“It should not be a surprise that that we have had four Arizona border patrol agents murdered in the last two years and the Obama administration, even some members of the media, do not want us to talk about this (issue) and say we make this political,” Babeu stated. “These are deaths of our heroes!”

The Sheriff responds passionately about the treatment Arizona has garnered by the media and Obama administration. “All law enforcement officials risk their lives in Arizona.” However, he places the recent rash of murders by cartel thugs squarely on the Obama administration, and Janet Napolitano, former Arizona governor and current Secretary at DHS. “The four border states risk their lives to a more significant degree than we need to because of the failures of this administration and bureaucrats who make decisions thousands of miles away without our safety and security in mind. Contrary to Janet Napolitano's proclamations that the border is more secure than ever, last year in October we had the largest drug bust in Arizona history with “operation pipeline express” that netted nearly $3 billion in product, money and weapons that we seized from the Sinaloa drug traffickers.”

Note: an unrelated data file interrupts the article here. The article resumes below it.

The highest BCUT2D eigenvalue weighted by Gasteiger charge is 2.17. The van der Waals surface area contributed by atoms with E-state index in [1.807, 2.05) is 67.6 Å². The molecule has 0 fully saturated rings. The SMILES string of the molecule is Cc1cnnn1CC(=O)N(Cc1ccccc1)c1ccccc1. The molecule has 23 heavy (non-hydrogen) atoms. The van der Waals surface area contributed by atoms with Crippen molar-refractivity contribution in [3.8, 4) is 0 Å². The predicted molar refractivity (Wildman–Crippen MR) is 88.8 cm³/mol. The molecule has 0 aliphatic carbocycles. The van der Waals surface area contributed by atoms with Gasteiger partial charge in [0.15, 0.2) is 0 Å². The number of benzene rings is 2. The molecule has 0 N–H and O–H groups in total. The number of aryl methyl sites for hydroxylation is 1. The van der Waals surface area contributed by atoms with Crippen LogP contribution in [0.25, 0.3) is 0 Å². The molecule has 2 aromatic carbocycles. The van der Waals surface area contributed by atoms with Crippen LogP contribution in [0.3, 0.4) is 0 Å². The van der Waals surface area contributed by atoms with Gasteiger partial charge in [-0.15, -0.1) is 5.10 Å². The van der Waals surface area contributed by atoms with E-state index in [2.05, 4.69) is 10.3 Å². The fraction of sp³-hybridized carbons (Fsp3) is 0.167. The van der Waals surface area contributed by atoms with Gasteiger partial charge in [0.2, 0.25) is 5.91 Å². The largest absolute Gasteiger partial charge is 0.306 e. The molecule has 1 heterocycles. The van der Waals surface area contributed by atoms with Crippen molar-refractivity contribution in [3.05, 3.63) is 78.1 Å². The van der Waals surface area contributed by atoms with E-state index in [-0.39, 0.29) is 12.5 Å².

According to the Sheriff and a story this reporter covered (story here) multiple agencies worked jointly to take marijuana, black tar heroin, cocaine and methamphetamines from 76 Sinaloa cartel individuals operating 70 miles north of the Mexican border. Officers’ also recovered 108 weapons, two came from Operation Fast and Furious a national program that let guns walk. “These were not handguns that our police and sheriffs carry, these were scoped rifles and AK-47s, semi automatic weapons. These are all prohibited processors for violent criminals from a foreign country and they think they own the place.”